If there was ever a good reason to heed naval forces’ warnings about the continuing threat from Somali piracy, then an attack on a super tanker is surely one of them.
As reported by the EU Naval Force last week, the fully laden super tanker was attacked by eight armed pirates on Friday 11 October, 230 miles off the Somali coast, with the attack only being thwarted by the armed security team on board. And earlier this week, a large fishing vessel was approached by 2 skiffs in a nearby sea area. Thankfully, both vessels employed self-protection measures and remained safe.
It is highly likely that a similar attack on a vessel not able to implement self-protection measures, such as a sailing yacht or pleasure-craft, would have resulted in the vessel being pirated and the crew taken for ransom.
Because of their vulnerability, it is highly recommended that all sailing yachts, under their own passage, should remain out of the High Risk Area (Southern Red Sea, Gulf of Aden and Western Indian Ocean).
In September representatives of the International Sailing Federation (ISAF), the Cruising Association, Ocean Cruising Club, Royal Cruising Club, Royal Yachting Association and the Royal yacht Squadron were invited to come to the EU Naval Force Operational HQ, to discuss the on-going piracy threat for sailing yachts in the Indian Ocean. This was the 5th such meeting between the naval forces, including NATO and Combine Maritime Forces and the Yachting Community. Following the meeting, a new advisory for yachts was issued. The advisory can be found on the EU Naval Force website, as well as the website of the Maritime Security Centre Horn of Africa and on the websites of the participating yachting organisations.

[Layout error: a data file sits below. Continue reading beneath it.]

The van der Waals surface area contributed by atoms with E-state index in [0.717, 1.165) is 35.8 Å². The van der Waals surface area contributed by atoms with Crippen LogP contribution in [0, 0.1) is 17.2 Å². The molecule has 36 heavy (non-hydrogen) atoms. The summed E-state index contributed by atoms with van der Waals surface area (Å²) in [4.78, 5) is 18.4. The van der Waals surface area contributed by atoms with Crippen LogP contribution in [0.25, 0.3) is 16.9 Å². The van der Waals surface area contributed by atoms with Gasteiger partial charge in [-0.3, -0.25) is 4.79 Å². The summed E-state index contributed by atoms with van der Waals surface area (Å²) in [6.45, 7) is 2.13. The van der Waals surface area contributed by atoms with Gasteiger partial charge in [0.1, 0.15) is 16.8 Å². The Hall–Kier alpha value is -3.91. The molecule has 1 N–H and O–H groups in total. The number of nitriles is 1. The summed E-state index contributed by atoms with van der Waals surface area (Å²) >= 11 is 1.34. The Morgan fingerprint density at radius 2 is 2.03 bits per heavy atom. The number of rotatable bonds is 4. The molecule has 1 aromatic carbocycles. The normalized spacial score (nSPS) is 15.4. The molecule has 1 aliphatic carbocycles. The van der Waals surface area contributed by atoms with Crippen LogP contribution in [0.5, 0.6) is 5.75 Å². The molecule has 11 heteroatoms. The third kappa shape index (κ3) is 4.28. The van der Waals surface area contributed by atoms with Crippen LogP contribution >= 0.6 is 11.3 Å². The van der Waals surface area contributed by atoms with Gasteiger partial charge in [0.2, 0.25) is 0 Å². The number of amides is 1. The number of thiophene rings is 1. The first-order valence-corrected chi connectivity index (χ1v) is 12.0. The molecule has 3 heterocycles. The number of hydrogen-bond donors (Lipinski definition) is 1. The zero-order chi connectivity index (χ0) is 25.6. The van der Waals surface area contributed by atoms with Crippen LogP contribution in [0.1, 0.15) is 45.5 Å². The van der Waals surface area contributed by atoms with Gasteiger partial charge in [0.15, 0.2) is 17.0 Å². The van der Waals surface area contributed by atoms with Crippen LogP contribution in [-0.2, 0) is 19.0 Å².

Whilst it is recognised that the levels of piracy have dropped over the past 18 months, due in no small part to the successful coordination and cooperation between naval forces and the maritime community, it is clear from these latest incidents that the pirates are still able and willing to get out to sea..
The fragile situation in Somalia has not changed, and pirates know that there are still life changing riches to be made at sea. If given an opportunity to attack a ship, they will take it, actively hunting ‘soft’ targets. It is estimated that over $330 million dollars was paid in ransoms between 2009 and 2012. The pirates only have to be lucky once, vessels
sailing in the high risk area have to be vigilant every time. Pirates will exploit any perceived weakness in military response and vessels’ self-protection.
The warning from naval forces is clear: the piracy threat remains and yachts should avoid the High Risk Area.
Press Release, October 18, 2013; Image: EU Navfor